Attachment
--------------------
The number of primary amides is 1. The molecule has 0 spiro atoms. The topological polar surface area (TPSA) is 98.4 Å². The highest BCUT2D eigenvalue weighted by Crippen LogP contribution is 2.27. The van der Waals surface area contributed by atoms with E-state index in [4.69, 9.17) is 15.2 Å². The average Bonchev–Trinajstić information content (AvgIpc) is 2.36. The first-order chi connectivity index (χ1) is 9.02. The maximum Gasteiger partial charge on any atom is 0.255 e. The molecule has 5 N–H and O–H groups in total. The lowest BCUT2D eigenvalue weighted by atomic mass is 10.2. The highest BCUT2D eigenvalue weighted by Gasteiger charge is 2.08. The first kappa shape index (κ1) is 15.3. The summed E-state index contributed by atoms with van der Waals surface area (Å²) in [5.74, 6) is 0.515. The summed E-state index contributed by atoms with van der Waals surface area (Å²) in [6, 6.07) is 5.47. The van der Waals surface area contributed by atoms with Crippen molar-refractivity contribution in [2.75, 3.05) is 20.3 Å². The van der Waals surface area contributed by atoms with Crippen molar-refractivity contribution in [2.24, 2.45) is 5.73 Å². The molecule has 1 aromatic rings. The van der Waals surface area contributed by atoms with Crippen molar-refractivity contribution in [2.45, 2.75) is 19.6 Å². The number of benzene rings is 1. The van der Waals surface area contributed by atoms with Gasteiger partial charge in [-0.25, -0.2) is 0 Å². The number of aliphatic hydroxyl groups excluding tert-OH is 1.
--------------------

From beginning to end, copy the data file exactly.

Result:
The number of primary amides is 1. The molecule has 0 spiro atoms. The topological polar surface area (TPSA) is 98.4 Å². The highest BCUT2D eigenvalue weighted by Crippen LogP contribution is 2.27. The van der Waals surface area contributed by atoms with E-state index in [4.69, 9.17) is 15.2 Å². The average Bonchev–Trinajstić information content (AvgIpc) is 2.36. The first-order chi connectivity index (χ1) is 9.02. The maximum Gasteiger partial charge on any atom is 0.255 e. The molecule has 5 N–H and O–H groups in total. The lowest BCUT2D eigenvalue weighted by atomic mass is 10.2. The highest BCUT2D eigenvalue weighted by Gasteiger charge is 2.08. The first kappa shape index (κ1) is 15.3. The summed E-state index contributed by atoms with van der Waals surface area (Å²) in [5.74, 6) is 0.515. The summed E-state index contributed by atoms with van der Waals surface area (Å²) in [6, 6.07) is 5.47. The van der Waals surface area contributed by atoms with Crippen molar-refractivity contribution in [2.75, 3.05) is 20.3 Å². The van der Waals surface area contributed by atoms with Crippen molar-refractivity contribution in [2.24, 2.45) is 5.73 Å². The molecule has 1 aromatic rings. The van der Waals surface area contributed by atoms with Crippen molar-refractivity contribution in [2.45, 2.75) is 19.6 Å². The number of benzene rings is 1. The van der Waals surface area contributed by atoms with Gasteiger partial charge in [-0.25, -0.2) is 0 Å². The number of aliphatic hydroxyl groups excluding tert-OH is 1.